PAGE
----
by Aaron J. Henninger
In an era of instant access to all of the information you could ever want–and then some, there is a temptation to continually engage on the part of communication practitioners and the organizations they represent. When people refer to the need to create an ongoing dialogue with your customer base, they don’t necessarily mean an unending dialogue.
PR practitioners are very susceptible to diverting attention and focus from organizational priorities and mission in search of ‘likes’ and ‘retweets’. While this might do some good in building the individuals brand, at what cost does it come to the organization and the power of the information it presents when it counts and it’s all on the line?
Due to low entry cost, anyone can have a say and hear their own voice, but the organizations and individuals that truly develop followership and credibility are those that can translate their vision into purposeful communication. Contributing to the onslaught of messages, data points and info graphics has the ability of obscuring and defacing the true value of your brand.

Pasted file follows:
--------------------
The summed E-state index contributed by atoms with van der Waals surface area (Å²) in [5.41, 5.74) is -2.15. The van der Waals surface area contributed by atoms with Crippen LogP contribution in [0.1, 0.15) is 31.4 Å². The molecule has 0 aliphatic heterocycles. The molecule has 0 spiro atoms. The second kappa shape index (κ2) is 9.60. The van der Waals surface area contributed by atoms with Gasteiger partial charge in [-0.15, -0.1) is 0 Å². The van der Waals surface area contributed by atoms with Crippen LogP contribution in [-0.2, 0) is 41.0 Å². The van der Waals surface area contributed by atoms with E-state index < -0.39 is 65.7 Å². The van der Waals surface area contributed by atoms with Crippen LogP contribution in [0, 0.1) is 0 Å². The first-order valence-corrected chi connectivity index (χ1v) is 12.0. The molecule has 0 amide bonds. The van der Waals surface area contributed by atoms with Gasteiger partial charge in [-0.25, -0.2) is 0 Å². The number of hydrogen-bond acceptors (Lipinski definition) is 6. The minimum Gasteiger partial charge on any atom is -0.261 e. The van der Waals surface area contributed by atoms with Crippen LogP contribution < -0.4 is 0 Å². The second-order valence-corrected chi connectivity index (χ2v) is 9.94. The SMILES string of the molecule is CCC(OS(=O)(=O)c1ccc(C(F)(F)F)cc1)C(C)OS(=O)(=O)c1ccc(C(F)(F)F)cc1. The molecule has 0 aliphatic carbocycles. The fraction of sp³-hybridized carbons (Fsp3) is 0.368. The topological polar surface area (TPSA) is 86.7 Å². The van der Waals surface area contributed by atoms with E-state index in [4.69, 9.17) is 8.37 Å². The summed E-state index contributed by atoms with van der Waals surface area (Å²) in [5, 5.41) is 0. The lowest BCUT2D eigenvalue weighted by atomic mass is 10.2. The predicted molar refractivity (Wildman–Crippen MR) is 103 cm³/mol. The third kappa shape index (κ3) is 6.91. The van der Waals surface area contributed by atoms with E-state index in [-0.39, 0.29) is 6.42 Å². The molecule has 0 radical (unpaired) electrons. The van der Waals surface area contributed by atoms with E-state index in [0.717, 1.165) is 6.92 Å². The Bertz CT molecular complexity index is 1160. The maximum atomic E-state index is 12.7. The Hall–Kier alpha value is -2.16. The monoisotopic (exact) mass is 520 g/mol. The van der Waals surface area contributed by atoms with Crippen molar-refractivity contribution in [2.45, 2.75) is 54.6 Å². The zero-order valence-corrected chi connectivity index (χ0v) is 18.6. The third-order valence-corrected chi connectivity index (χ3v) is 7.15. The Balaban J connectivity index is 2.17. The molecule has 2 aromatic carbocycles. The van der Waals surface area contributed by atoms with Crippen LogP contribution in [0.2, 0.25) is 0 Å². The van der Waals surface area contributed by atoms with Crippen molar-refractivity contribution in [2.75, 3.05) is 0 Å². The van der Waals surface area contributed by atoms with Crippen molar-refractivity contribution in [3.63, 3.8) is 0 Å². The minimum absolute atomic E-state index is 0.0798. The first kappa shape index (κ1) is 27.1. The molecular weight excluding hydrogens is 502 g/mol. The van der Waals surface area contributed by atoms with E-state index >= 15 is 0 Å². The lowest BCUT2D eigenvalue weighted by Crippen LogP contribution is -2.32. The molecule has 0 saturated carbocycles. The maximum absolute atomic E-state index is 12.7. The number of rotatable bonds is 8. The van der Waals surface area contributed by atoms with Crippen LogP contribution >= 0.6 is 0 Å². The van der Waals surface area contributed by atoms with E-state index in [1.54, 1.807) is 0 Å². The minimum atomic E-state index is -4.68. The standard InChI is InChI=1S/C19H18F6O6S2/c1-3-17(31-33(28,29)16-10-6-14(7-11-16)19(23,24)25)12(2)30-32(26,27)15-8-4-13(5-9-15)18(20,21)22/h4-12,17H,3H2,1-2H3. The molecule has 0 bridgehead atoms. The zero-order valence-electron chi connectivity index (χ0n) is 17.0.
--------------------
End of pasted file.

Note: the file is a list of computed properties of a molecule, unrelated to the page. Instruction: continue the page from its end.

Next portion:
To be clear, engaging in the social media sphere may yield dividends for your organization, but merely having a presence that focuses on platform and overlooks the ‘why and the what’ can be highly destructive.
So, now that we’ve dealt with the potential pitfalls, how do you navigate the fine line of being timely and present with the risk of being overbearing and irrelevant?
Here are 6 quick tips:
1. Be Timely: Know when to go in early with an update or when to delay for mass effect it’s critical when trying to break through the chatter.
2. Get to the Point: Take the time to really distill your message; if you can’t find a way to say it in less than 280 characters, you probably haven’t given it enough thought.
3. Pick Your Platform: All info does not translate across all platforms. Knowing the differences and relative value of the various platforms your organizations employs will allow you to be judicious with info (avoid multi-channel spamming).
4. Messages Are Dead: If you don’t have a compelling story or idea, why would anyone care. The old model of messaging is just that.
5. Be Prepared: When you toss a piece of info, especially news into the vortex, be prepared for the increased velocity and attention you may bring to an issue. That means you better know the issue backwards and forwards or expect to learn it the hard way by public trial.
6. Listen…then Listen Some More: Be prepared to listen at least as much as you speak. Far too many times people or organizations jump into conversations that were started long ago and either put increased strain or renewed focus on issues that they may not realize they are contributing to.